UnknownAll in all a great day. Be looking for an announcement here when the Book Festival rolls around again. It is free and it is fantastic. Oh, and I should mention that books are sold and the authors are available for signing. What a great day out for families and what a great souvenir to remember the day – a signed book!

Talking Books at Target

I really was just trying to get some milk from the dairy case….really. I happened to overhear two lovely women talking about their middle school children and how they might choose appropriate books for them to read. I couldn’t resist and (probably rudely) inserted myself into their conversation. They are right. How do you, as a parent, select appropriate books for your child? Their kids had already read books like Tom Angleberger’s Origami Yoda  series and were looking for something a bit more challenging. But these women didn’t want them reading beyond their own life experience. They sounded like very sensible parents.

I told them about this blog and I hope they take a look. (Hi!) Here are some resources that might help:

Capitol Choices – click here for the description of this excellent book list and the group that produces it. It’s a WONDERFUL resource.

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http://saggingbookshelves.wordpress.com/2014/04/

I published a book called Choosing to Read: Connecting Middle Schoolers with Books (Heinemann, 2012) that features lists of books that appeal to middle school kids.


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The American Library Association has a web presence at www.ala.org that offers full lists of books for reluctant teen readers, the Newbery winners, Caldecott winners, Printz winners (for YA), and numerous others. It’s a great way to look at what has received recognition over the years. Don’t just look at the titles, though; notice authors whose names tend to come up again and again. It’s likely their work is strong enough to merit multiple mentions.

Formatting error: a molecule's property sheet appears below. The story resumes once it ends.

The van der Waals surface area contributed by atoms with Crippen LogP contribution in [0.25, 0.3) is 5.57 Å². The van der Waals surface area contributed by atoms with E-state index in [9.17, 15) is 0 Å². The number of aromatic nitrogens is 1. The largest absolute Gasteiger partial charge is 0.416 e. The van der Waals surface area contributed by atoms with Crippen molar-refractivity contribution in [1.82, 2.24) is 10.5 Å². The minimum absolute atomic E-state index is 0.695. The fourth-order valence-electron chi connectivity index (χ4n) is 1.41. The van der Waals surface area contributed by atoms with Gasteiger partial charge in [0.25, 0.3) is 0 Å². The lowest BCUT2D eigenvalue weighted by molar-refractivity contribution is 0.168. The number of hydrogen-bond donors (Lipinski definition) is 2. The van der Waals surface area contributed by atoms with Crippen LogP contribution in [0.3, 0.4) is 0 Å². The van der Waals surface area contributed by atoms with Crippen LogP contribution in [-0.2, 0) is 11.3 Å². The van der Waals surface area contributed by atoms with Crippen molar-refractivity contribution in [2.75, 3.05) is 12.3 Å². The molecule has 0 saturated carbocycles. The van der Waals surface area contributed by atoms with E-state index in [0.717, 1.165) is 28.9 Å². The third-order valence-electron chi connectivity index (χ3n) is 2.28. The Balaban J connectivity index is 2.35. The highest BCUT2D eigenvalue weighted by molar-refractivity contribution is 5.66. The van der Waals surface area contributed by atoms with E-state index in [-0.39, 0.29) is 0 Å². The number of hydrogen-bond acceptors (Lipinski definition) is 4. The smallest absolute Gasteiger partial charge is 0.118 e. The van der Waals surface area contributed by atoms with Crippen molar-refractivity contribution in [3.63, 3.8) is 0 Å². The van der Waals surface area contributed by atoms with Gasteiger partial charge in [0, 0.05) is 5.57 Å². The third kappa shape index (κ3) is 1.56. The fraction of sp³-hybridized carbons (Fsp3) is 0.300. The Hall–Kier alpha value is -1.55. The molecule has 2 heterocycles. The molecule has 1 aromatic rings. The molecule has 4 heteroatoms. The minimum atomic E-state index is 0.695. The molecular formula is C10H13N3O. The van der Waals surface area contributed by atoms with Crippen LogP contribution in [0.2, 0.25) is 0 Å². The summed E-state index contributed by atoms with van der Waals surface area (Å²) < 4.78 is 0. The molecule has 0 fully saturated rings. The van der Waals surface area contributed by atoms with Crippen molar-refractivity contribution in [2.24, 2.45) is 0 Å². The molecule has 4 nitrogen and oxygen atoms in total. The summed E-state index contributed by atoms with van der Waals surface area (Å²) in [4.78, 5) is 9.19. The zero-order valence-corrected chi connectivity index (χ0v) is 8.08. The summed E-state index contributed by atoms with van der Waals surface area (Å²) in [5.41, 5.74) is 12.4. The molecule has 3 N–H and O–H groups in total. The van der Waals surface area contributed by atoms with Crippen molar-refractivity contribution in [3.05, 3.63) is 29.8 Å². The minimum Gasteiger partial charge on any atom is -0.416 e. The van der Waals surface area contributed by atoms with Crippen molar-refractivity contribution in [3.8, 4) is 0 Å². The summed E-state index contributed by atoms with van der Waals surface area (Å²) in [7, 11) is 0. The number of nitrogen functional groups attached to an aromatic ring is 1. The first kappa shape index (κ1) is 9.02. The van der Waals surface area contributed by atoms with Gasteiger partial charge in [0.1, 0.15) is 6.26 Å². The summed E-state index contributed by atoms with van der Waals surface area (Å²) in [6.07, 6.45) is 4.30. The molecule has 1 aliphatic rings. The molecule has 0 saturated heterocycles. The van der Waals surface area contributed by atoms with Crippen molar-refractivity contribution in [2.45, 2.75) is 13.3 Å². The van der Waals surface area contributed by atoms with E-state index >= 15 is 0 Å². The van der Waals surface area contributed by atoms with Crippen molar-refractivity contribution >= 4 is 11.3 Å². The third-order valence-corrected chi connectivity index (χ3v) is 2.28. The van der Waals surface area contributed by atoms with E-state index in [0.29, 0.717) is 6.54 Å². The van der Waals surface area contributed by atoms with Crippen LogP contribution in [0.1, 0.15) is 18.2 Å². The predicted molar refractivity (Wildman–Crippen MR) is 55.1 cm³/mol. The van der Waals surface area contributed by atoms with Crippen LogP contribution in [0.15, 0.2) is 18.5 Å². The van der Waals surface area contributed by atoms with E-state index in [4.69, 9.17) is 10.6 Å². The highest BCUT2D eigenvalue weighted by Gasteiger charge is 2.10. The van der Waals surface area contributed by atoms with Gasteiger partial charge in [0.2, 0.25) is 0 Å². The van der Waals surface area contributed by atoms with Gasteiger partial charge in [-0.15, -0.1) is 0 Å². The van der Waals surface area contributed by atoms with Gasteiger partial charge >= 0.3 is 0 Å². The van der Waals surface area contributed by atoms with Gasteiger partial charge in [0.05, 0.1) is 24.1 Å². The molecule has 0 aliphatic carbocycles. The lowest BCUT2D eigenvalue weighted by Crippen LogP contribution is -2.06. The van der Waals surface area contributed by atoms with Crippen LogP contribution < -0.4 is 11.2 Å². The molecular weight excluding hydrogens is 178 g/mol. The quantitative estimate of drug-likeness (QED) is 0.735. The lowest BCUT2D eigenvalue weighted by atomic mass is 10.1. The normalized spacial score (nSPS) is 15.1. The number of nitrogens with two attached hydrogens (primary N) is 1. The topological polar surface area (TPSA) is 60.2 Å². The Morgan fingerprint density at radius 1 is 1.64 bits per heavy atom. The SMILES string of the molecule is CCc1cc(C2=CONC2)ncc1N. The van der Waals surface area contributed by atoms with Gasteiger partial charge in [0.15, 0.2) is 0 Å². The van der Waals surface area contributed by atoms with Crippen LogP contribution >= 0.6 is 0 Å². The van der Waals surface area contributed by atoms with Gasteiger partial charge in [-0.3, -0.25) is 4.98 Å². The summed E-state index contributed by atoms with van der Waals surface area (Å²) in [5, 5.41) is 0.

I also mentioned my Best Bets for the Classroom lists and adding them to this blog has been on my list of things to do. I will make that a priority.

That’s all for now. I may add to this and create a new category when time permits. :-)

Shh! We Have a Plan by Chris Haughton

On a recent rip to London where wandering through bookstores is a daily routine, I happened upon the new Chris Haughton. I just love his books! Like his other books, he uses color in such a different way. The cover of the new book, Shh! We Have a Plan  drew my attention immediately. My suitcase was full to bursting and I thought, “I can’t get it home. Rats!” I figured it would come out in the US before long and, lo and behold, it arrived last week. It is so terrific and easily as good as his others.

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The art is dichromatic, for the most part, as you can see in the image above. The first hint that the little guy is the protagonist is subtly shown in his eyes looking away. In the story, he is always doing something different from his buddies. The guys have a plan for capturing a bird. Our little guy just wants to say hi to the birdie but the big guys execute their wacky plan anyway. Except that it fails miserably leaving the reader to laugh at how silly their attempt was. They try again, again it fails. Even the youngest readers realize that maybe their plans are not as well thought out, or well-intentioned, as they could be. After three failed attempts, our little guy offers the bird some bread and before you know it, he is surrounded by birds of all colors and sizes. Of course, he has no interest in capturing the bird, he just wants to enjoy his time with them. The big guys see this but do they get it? Maybe not because soon thereafter they spot a squirrel. Uh-oh!

It should also be mentioned that the language is wonderful in the book. When the big guys are climbing up to get at the bird the repetition is lovely: “tiptoe slowly, tiptoe slowly, now stop. Shh!” The repetition allows kids to pick up sight words and chuckle as this hapless trio’s determination wreaks havoc again and again.

There’s a wonderful quote on the CIP page that really encapsulates the theme of this book:

“Peace cannot be kept by force. It can only be achieved by understanding.” – Albert Einstein

Haughton’s other books include Oh, No, George…

9780763655464_p0_v1_s260x420and Little Owl Lost…

 

9780763650223_p0_v1_s600All three would make a great addition to any elementary classroom or library. Can you tell I am a huge fan!!!